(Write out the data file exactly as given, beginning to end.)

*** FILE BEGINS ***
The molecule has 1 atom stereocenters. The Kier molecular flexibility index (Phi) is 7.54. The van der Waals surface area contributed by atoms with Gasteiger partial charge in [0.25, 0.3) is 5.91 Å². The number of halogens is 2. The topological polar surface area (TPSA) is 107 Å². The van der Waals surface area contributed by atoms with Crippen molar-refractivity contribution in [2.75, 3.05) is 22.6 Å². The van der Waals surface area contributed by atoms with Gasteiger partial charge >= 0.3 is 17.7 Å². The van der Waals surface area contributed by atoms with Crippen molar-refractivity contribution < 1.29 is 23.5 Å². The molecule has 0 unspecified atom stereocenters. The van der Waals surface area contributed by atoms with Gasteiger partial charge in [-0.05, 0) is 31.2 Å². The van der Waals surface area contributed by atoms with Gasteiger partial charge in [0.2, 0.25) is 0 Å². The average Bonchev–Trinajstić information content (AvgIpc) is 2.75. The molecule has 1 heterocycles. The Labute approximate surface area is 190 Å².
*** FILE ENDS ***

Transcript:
The molecule has 1 atom stereocenters. The Kier molecular flexibility index (Phi) is 7.54. The van der Waals surface area contributed by atoms with Gasteiger partial charge in [0.25, 0.3) is 5.91 Å². The number of halogens is 2. The topological polar surface area (TPSA) is 107 Å². The van der Waals surface area contributed by atoms with Crippen molar-refractivity contribution in [2.75, 3.05) is 22.6 Å². The van der Waals surface area contributed by atoms with Gasteiger partial charge >= 0.3 is 17.7 Å². The van der Waals surface area contributed by atoms with Crippen molar-refractivity contribution < 1.29 is 23.5 Å². The molecule has 0 unspecified atom stereocenters. The van der Waals surface area contributed by atoms with Gasteiger partial charge in [-0.05, 0) is 31.2 Å². The van der Waals surface area contributed by atoms with Gasteiger partial charge in [0.2, 0.25) is 0 Å². The average Bonchev–Trinajstić information content (AvgIpc) is 2.75. The molecule has 1 heterocycles. The Labute approximate surface area is 190 Å².